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United States Court of Appeals,Eleventh Circuit.

Charlotte J. CHENOWETH, Plaintiff-Appellant, v. HILLSBOROUGH COUNTY, a political subdivision of the State of Florida, Defendant-Appellee.

No. 00-10691.

Decided: May 10, 2001

Before CARNES, COX and NOONAN*, Circuit Judges. Steven G. Wenzel, Tampa, FL, for Plaintiff-Appellant. Robert Eric Brazel, Tampa, FL, Defendant-Appellee. Charles Tyler Cone, Peter B. King, Fowler, White, Gillen, Boggs, Villareal & Banker, P.A., Tampa, FL, for Amicus Curiae, The Epilepsy Foundation of America.

Charlotte J. Chenoweth appeals the judgment of the district court for the middle district of Florida.   The principal issue on this appeal is whether inability to drive to work for six months qualifies as an impairment substantially limiting a major life activity under the Americans with Disabilities Act, 42 U.S.C. § 12102(2)(A) (the ADA) or under the Rehabilitation Act, 29 U.S.C. § 794.   Recognizing that many Americans do drive to work and that in rural areas public transportation may sometimes not be available when needed, we nonetheless hold that such inability does not qualify under either act, and we therefore affirm the summary judgment granted by the district court.


Chenoweth is a well-educated, 41-year-old woman with over fourteen years of nursing experience.   She has worked for Hillsborough County (the County) as a registered nurse since March 27, 1995, employed as a Utilization Review/Network Care Manager Nurse in the County's Department of Health and Social Services.   Her job is to review the files of hospital patients for whom the County is financially responsible.   According to Chenoweth, she was able to perform some of these reviews at home on her own computer.   She lived in Pinellas County and normally drove to her job, also driving between different sites where she carried out file reviews for the County.

In January 1997 Chenoweth suffered a seizure and was subsequently diagnosed as having focal onset epilepsy.   On April 30, 1997, her physician prescribed Lamictal as medication.   He also advised her not to use a stove or to bathe by herself and not to drive at all until she had gone six months without experiencing a seizure.   One effect of the medication was to increase the risk of bearing a child with birth defects.   Her ability to do her regular job was not affected.   She resumed driving sometime between January and March 1998.

In the period from April 1997 to early 1998 Chenoweth sought accommodation from the County because she could not drive.   She proposed that she work two days at home and that her schedule at the office be made variable to accommodate her transportation needs.   The County agreed to eliminate her driving between different work sites, but did not accede to her other requests.


On September 23, 1997, Chenoweth brought the present suit, alleging a variety of claims under federal and state law, the majority of which have been either dismissed or settled.   On December 16, 1999, the magistrate judge denied Chenoweth's motion for summary judgment on the ADA and Rehabilitation Act claims and granted the County's motion for summary judgment on them, finding that Chenoweth was not disabled within the meaning of these laws.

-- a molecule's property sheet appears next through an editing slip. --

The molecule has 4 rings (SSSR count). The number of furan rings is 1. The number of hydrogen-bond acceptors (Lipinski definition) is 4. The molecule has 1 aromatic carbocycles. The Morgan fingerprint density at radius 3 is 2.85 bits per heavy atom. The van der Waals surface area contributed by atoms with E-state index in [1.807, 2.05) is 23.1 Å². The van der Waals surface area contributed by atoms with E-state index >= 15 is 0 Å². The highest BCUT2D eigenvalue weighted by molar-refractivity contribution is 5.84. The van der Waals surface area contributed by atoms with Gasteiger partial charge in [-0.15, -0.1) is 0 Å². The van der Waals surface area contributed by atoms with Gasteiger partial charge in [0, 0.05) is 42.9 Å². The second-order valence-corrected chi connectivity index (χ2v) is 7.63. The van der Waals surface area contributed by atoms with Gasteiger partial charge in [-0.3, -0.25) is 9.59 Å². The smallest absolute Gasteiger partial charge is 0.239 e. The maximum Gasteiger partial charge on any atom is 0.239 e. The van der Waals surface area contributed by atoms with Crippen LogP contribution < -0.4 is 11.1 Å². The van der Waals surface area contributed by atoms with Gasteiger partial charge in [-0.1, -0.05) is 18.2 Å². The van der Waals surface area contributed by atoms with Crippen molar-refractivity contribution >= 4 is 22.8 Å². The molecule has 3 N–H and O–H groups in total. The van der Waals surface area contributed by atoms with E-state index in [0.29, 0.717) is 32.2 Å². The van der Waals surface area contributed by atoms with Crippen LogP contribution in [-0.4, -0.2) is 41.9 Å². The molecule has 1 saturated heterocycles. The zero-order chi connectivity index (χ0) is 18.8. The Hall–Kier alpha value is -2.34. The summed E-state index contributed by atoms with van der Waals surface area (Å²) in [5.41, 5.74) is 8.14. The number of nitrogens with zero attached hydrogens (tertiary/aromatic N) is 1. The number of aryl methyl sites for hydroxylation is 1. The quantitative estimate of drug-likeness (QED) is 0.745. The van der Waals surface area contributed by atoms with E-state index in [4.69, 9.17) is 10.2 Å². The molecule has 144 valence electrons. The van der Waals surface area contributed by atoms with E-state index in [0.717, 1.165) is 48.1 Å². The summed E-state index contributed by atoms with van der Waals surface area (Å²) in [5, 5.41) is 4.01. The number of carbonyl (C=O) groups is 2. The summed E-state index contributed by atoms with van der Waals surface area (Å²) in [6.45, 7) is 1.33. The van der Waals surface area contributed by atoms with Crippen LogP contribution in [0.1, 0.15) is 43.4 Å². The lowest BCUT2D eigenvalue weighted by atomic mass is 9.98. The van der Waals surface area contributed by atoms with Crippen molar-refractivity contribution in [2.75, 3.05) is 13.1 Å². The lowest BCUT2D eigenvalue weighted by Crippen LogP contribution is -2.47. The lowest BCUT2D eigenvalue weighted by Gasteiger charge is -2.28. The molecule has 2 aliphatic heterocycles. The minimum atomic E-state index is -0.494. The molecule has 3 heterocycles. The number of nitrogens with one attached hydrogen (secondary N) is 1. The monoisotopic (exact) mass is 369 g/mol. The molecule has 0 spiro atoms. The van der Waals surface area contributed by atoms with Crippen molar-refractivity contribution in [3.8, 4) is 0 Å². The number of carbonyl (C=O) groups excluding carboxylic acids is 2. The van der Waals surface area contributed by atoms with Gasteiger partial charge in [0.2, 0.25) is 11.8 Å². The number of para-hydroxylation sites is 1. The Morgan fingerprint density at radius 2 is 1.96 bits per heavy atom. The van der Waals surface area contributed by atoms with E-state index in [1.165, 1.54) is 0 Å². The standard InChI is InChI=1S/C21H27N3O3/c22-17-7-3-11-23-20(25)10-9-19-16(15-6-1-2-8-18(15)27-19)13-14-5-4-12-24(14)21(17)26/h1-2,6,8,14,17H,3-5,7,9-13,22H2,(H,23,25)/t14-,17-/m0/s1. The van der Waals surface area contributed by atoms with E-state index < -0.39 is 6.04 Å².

Chenoweth appeals.


Under the ADA a disability is “a physical or mental impairment that substantially limits one or more ․ major life activities.”  42 U.S.C. § 12102(2)(A).   Major life activities are enumerated by EEOC regulation as “functions such as caring for oneself, performing manual tasks, walking, seeing, hearing, speaking, breathing, learning, and working.”  29 C.F.R. § 1630.2(i).   Although this enumeration is not exhaustive, driving is not only absent from the list but is conspicuously different in character from the activities that are listed.   It would at the least be an oddity that a major life activity should require a license from the state, revocable for a variety of reasons including failure to insure.   We are an automobile society and an automobile economy, so that it is not entirely farfetched to promote driving to a major life activity;  but millions of Americans do not drive, millions are passengers to work, and deprivation of being self-driven to work cannot be sensibly compared to inability to see or to learn.  Colwell v. Suffolk County Police Dep't, 158 F.3d 635, 643 (2d Cir.1998);  cf. Anderson v. N.D. State Hosp., 232 F.3d 634, 636 (8th Cir.2000).

Chenoweth's case, then, depends on the argument that her inability to drive substantially limited her ability to work.   See Sutton v. United Air Lines, Inc., 527 U.S. 471, 492, 119 S.Ct. 2139, 144 L.Ed.2d 450 (1999) (working assumed to be major life activity).   We look at her individual circumstances.  Id. at 483, 119 S.Ct. 2139.   Chenoweth produced no evidence that she was, in fact, unable to perform her job.   Neither did she offer any evidence showing that the County regarded her as disabled to perform her work.   Nothing in the record prevented summary judgment on her claim of disability to work.   On this appeal Chenoweth points also to the effect of epilepsy on her reproductive capacity.   Childbearing is a major life activity.  Bragdon v. Abbott, 524 U.S. 624, 118 S.Ct. 2196, 141 L.Ed.2d 540 (1998).   But the increase in risk in this regard had no relevance at all to her work for the County or to her request to the County for accommodation.

Accordingly, the judgment for the County is AFFIRMED.

NOONAN, Circuit Judge:

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